Body and Soul. Human Nature and the Crisis in EthicsWritten by J.P. Moreland and Scott B. Rae Reviewed By Andy Draycott
The concern of the authors is to uphold the importance of human nature for questions of ethics. In this they specifically mean a metaphysical description of the individual human as person. They wish to counter views that reduce personhood to materialist definition coterminous with some or other qualitative reading of physiological phenomena. Equally deficient in their view is the increasingly popular Christian compatibilism which allows personhood to be untethered freely from bodily reality as a separate criteria of conscious identity—clearly potentially problematic for discussions of beginning and end of life issues.
The book is divided in two parts, 1: metaphysical reflections on human personhood, and 2: ethical reflections of human personhood. We open with a chapter that establishes a framework for approaching human personhood. This allows a brief survey of biblical material leading the authors to conclude that what is needed is a Thomistic version of substance dualism—which is nevertheless functionally holistic. By this they mean to defend a traditional account of body-soul dualism, using exegesis that points to the existence of immaterial beings in an intermediate state, meaning that a human is always a person, but that a person is essentially defined as a soul rather than a body. Chapters two to six explore in highly philosophical detail the arguments for and against this substance-dualism.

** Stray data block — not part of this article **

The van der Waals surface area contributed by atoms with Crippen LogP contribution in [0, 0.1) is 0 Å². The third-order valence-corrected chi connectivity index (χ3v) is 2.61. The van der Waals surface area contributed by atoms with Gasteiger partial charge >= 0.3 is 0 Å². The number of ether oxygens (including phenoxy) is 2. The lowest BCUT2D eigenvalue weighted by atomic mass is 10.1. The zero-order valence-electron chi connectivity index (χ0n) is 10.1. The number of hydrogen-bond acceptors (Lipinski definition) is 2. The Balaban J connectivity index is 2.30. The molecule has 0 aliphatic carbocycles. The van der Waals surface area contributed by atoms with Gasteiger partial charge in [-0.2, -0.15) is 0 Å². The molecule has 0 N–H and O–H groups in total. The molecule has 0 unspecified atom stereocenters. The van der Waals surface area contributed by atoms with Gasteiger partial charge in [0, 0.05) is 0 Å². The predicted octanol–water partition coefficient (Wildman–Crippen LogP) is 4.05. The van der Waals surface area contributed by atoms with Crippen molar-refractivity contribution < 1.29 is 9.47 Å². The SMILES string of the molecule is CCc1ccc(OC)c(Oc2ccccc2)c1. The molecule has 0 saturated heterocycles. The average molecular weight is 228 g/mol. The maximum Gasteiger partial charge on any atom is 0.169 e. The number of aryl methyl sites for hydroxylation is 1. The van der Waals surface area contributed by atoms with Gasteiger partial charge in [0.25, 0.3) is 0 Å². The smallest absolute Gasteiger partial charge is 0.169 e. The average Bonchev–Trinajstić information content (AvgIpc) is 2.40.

Part two relates the metaphysical stance to questions about the status of the unborn with regard to abortion, fetal research, reproductive and genetic technologies, as well as end of life issues of care and physician assisted suicide.
This reviewer is unconvinced. Despite the intricacy of the arguments we might demur initially over the scriptural interpretation in chapter one. We might suspect that the philosophical framework that drives the bulk of the book is actually driving the exegesis. Further, despite the occasional claim throughout that the authors are giving us a theological and philosophical treatment, this book is very thin on theology. (Indeed, even as a work of natural theology we are told that ‘our conclusions about personhood are consistent with but not dependent upon our theological views’ (241).) An initial chapter of proof-texting just will not do. If the proof of the pudding is in the eating then, whatever one makes of the intricacies of the metaphysical arguments as they stand alone, the weakness of section two can only undermine the former. For example, it is incredible that a Christian treatment of reproductive technologies has nothing to say by way of critique of these technologies per se. A casuistry of how Christians might negotiate the minefield blatantly cries out for prior theological reflection of the whole area. Should the minefield be entered at all? Is infertility a disease that intervention ought to cure? Whatever our answer we should be surprised that the questions are never asked here. It simply does not do to limit discussion by addressing only those specific issues of personhood that the substance-dualism view raises, as the authors plead. Precisely because personhood becomes a matter of individual possession we lose a whole perspective of gift and thanksgiving, or relationality on a vertical and horizontal plain that properly should have a place in a theological description of the creature ascreature. The staunch defence of thomistic substance-dualism is actually fatally imprisoned in the modern individualism that it purports to escape in retreating to an earlier source.
La Mirada, California, USA